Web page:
Stephen S. Wise papers
Collection Scope and Content
Series one consists of 0.5 linear feet of correspondence to, from, and about Stephen S. Wise. The letters are arranged into subseries according to general topic, and alphabetically arranged by name of correspondent within each subseries. There are nearly two hundred letters dating from 1905-1953, with the bulk of correspondence from 1907-32. The letters are primarily written in English with some in Hebrew and German. Correspondents include many prominent Jewish rabbis, scholars, laymen, and philanthropists, primarily from the New York area, as well as notable non-Jewish authors, politicians, and religious figures.
Series two consists of 0.25 linear feet of diaries, notes, and addresses written by Stephen S. Wise as well as research guides relating to Stephen S. Wise dating from 1908-1952, with the bulk of materials from 1908-1927. Included are three sets of personal diaries ranging from 1910-14 and 1921-22, notes from his trip to Palestine in 1922, and a number of undated writings on scrap paper. There is also a twenty-eight page bibliography on the writings of Wise.
Series three consists of general newsclippings and pamphlets, as well as invitations and programs of events relating to Stephen S. Wise, dating from 1909-1977, with the bulk of materials from 1911-1940.
- Creation: 1905-1953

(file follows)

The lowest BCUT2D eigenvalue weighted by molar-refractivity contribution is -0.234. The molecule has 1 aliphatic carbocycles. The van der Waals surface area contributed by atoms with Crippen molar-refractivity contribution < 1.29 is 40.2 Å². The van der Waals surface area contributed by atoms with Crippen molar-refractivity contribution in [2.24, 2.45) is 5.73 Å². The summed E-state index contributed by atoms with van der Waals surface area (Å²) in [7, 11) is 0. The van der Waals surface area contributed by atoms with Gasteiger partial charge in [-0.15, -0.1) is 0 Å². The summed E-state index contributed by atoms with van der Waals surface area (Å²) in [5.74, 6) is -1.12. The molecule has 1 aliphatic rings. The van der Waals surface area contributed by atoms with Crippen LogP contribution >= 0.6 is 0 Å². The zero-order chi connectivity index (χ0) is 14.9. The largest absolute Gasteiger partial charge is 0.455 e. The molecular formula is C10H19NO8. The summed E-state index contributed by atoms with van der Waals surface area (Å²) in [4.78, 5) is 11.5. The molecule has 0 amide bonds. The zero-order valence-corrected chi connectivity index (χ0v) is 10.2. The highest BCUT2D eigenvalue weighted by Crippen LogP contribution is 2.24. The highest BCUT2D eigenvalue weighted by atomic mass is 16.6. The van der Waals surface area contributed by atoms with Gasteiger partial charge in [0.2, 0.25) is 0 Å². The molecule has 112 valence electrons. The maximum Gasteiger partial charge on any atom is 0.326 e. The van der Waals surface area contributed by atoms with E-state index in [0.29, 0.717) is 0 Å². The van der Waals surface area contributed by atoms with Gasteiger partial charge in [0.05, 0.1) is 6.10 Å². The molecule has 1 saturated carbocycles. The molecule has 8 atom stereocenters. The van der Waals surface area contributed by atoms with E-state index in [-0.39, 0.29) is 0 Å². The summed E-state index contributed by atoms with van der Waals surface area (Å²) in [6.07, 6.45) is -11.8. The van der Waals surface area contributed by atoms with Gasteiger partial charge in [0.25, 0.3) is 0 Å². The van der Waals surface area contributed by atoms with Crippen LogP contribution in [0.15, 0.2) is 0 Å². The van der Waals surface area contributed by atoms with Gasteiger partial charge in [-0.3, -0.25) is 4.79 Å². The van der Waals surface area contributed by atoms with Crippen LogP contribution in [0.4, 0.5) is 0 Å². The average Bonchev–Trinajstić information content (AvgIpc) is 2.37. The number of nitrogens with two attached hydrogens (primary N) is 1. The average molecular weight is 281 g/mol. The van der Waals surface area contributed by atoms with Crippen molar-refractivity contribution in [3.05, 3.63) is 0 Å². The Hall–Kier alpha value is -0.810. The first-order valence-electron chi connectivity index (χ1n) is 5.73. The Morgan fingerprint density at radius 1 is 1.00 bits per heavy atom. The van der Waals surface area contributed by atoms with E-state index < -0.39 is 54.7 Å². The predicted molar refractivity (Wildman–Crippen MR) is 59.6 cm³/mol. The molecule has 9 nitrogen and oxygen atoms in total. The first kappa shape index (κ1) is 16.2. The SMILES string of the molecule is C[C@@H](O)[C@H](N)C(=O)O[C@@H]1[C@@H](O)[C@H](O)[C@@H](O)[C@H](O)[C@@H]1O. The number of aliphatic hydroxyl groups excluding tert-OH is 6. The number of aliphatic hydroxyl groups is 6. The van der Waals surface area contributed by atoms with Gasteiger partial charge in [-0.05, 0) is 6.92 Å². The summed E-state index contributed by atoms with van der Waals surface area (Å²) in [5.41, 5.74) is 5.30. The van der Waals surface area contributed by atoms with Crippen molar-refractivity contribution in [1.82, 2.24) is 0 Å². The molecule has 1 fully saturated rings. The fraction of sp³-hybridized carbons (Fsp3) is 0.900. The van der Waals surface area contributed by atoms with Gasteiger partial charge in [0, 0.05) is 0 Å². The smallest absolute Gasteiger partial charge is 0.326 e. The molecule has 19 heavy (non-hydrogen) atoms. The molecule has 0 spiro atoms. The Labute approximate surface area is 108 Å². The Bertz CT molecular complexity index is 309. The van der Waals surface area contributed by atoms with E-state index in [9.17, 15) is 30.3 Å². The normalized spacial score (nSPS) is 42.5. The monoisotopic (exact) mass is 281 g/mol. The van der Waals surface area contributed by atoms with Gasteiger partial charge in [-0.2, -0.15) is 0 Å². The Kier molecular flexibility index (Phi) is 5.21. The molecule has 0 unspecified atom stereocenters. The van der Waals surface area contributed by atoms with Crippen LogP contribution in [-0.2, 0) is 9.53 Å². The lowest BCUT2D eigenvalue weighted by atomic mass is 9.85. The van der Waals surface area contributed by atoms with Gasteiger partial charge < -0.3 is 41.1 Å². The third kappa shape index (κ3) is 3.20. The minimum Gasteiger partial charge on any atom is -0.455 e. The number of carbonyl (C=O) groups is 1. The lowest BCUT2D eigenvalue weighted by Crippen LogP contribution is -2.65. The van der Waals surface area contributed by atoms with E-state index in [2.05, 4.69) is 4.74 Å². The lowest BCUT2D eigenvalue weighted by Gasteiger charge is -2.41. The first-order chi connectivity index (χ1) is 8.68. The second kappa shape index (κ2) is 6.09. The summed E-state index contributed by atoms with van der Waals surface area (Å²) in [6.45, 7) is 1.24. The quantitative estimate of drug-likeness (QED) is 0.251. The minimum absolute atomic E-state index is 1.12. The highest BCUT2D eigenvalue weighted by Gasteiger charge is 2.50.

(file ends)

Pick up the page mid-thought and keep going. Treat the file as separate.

- Wise, Stephen Samuel (Person)
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Stephen Samuel Wise (1874-1949) was born in Budapest, Hungary, and came to the United States the following year. In America, his father Rabbi Aaron Wise and the esteemed rabbis, Alexander Kohut and Gustav Gottheil prepared him for the rabbinate. At the age of eighteen, he graduated with honors from Columbia University and a year later, in 1893, he was ordained in Austria by the Chief Rabbi of Vienna, Adolph Jellinek.
"The People's Rabbi," as Wise would later be known, developed his deep concern for the less fortunate at an early age. When he was seven years old Wise heard of the government sponsored pogroms inflicted upon the Jews in Czarist Russia. This incident would open his eyes to the suffering of the poor and the powerless. Wise, who would enjoy the reputation as one of the century's finest orators, established a connection with the masses. In true liberal spirit, Wise fought for housing projects, the abolition of child labor, the improvement of working conditions, securing rights for female workers and equal rights for African Americans, and was a co-founder of both the National Association of the Advancement of Colored People [NAACP] and the American Civil Liberties Union [ACLU]. Wise began his Zionist career during the nascence of the movement in the 1890s. Wise, like Theodor Herzl, the father of modern Zionism, was outraged by the 1894 trial of French Captain Alfred Dreyfus who was accused of treason, falsely convicted and not exonerated until 1906, resulting in a shared conviction that the Jewish people required a homeland. Wise helped to organize its supporters and communicate the movement's ideology. He founded the New York Federation of Zionist Societies in 1987, which led to the nationwide Federation of American Zionists in 1898, and was a founder of the World Jewish Congress. Later, Wise was a leader in the American Jewish Congress, president and vice president of the Zionist Organization of America and an important liaison to American Presidents, such as Woodrow Wilson and Franklin Delano Roosevelt.